• Thursday, February 29, 2024
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Public sector reforms central to driving economic growth – Enelamah

150 days after exit, trade ministry’s Twitter handle refers Okechukwu Enelamah as minister

Public sector reforms put in place during President Muhammadu Buhari’s first term will be central to driving sustainable economic growth, according to Okechukwu Enelamah, co-founder, African Capital Alliance (ACA), and former minister of trade, industry and investment.
Some of these reforms include the Treasury Single Account (TSA), the Integrated Payroll Personnel Information System (IPPIS), and the Voluntary Assets and Income Declaration Scheme (VAIDS) that has increased the number of taxpayers from 13 million to 19 million, which has curbed some leakages.
Others include the ease of doing business drive, pioneer status incentives alongside other policies to accelerate industries and enterprises.

Enelamah spoke recently at the annual Economic and Business breakfast conference organised by Rand Merchant Bank Nigeria (RMBN) in Lagos.
He admitted that Nigeria had the right and attractive fundamentals for a sustainable growth, highlighting the country’s strong population base and growth, and abundant natural resources.
However, he believes a lot more needs to be done both from the public and private sectors to harness these resources and drive robust economic growth.
In President Buhari’s second term, the former minister expects the government to drive full-fiscal responsibility through revenue growth and fiscal discipline. He also expects bolder investments in infrastructure to close the infrastructure deficit gap.

According to the former minister, Nigeria has an infrastructure deficit of over $100 billion that needs to be fixed over the next few years. On this, he called for more partnership with the private sector noting that the government cannot do it alone. To drive private sector participation and investment, he also expects acceleration in the execution of the ease of doing business policies especially expanding incentives that really matter to investors.
On industrialisation, he expects the government to aggressively roll out Special Economic Zones (SEZ) and industrial parks.
Enelamah called for more interventions and support from the government to the agriculture, healthcare, education, and insurance sectors as well as continued financial support for Micro, Small & Medium Enterprises (MSMEs).

In his welcome address, Michael Larbie, CEO, RMB Nigeria & Regional Head West Africa, noted that efforts to reposition Nigeria’s economy to deliver growth above population growth rate and also create jobs is a key focus worth pondering on by policy makers.
He noted that Nigeria’s economic growth in the last five years does not reflect the strength and productive potential of the country’s exciting real sector. As such, he concluded that the opportunity to change course and usher Nigeria into inclusive and sustainable growth does indeed exist if the right operating environment and policies are instituted.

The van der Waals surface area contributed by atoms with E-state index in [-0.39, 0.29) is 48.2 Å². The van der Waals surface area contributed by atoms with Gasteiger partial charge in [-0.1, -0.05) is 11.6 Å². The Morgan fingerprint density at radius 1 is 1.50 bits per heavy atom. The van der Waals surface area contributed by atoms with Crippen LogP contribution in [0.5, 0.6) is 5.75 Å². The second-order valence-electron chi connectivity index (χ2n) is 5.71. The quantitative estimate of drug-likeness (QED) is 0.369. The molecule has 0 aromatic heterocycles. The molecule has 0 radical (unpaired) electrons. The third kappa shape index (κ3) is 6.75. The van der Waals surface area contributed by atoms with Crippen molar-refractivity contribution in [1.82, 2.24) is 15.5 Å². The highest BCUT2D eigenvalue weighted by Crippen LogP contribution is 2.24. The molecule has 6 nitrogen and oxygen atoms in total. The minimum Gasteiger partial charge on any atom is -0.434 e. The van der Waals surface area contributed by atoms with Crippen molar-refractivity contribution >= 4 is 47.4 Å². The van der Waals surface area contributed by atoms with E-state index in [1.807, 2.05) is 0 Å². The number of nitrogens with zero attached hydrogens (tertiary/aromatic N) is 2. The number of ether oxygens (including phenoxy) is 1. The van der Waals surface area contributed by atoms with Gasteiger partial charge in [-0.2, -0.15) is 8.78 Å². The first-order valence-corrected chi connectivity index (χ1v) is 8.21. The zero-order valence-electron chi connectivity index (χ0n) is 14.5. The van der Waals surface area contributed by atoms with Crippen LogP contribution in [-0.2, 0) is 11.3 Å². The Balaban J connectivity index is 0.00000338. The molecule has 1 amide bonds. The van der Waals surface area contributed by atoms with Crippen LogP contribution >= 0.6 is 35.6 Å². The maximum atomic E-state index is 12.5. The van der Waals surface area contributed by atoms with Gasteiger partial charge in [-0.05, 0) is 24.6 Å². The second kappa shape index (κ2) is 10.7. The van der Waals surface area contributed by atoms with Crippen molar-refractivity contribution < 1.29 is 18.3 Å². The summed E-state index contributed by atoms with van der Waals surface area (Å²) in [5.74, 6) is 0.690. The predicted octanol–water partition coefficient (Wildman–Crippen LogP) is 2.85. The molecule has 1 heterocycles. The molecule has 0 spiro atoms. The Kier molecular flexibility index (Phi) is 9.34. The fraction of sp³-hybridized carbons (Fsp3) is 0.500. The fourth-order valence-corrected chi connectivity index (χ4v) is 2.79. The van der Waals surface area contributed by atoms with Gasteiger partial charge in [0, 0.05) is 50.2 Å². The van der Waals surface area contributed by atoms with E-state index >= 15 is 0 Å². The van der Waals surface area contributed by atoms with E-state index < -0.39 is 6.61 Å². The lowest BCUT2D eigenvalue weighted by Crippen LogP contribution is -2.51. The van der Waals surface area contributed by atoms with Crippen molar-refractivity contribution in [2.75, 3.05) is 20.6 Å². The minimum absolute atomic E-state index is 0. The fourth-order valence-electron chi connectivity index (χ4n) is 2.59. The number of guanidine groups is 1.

Eme Essien Lore, country manager, International Finance Corporation (IFC) Nigeria, stated that the banking sector has not lived to the expectation of supporting the real sector based on available data.

According to her, the IFC wants to see more MSMEs gain access to affordable funding to expand and grow their businesses. She however addressed the need for the country to entrench a robust credit system and see through ongoing reforms (collateral registry and credit bureaus) to help provide banks with additional comfort to increase lending to the private sector.
On a broader note, she indicated foreign investors are interested in Nigeria but are looking for the right business climate and fiscal response that is sustainable. According to her, FDIs will mostly improve if investors see progress from government on power sector reforms ($3-$6bn deficit), stability and flexibility in the exchange rate, removal of FX restrictions, removal of petroleum subsidies and stronger & sustainable revenue mobilisation.

Panellists who spoke on banks and the real sector relationship stress the need for banks to understand the business of their clients. Among the panellists were Olukayode Pitan, managing director of Bank of Industry, Biola Alabi, CEO of Biola Alabi Media, Raj Gupta, managing director of African Industries Group, Christian Wessels, managing director of Daystar Power and Teddy Ngu, Director, Corporate Affairs and Agric Business Initiatives, GB Foods.
Gbenga Sholotan, head, research, RMB Nigeria Stockbrokers, in his presentation on the outlook of the economy, noted the increasing importance of the non-oil sector to Nigeria’s economy stating that over the last four successive quarters, Nigeria’s real GDP growth has been driven by the non-oil sector, with the oil sector delivering negative growth over the period.

Gbenga also noted that the non-oil sector now contributes about 90 percent to Nigeria’s real GDP, an increase from the 30% contribution four decades ago. More recently, according to Gbenga, the telecommunications and agriculture sectors have mostly driven Nigeria’s real growth. He therefore stressed the need for other sub-sectors’ potential to be unlocked to drive real sector growth in Nigeria.
He further noted the slowdown in FDIs and also highlighted that Nigeria’s human capital index at 0.34 is lower than sub-Saharan Africa average of 0.4, adding that there is room for improvement on this basis.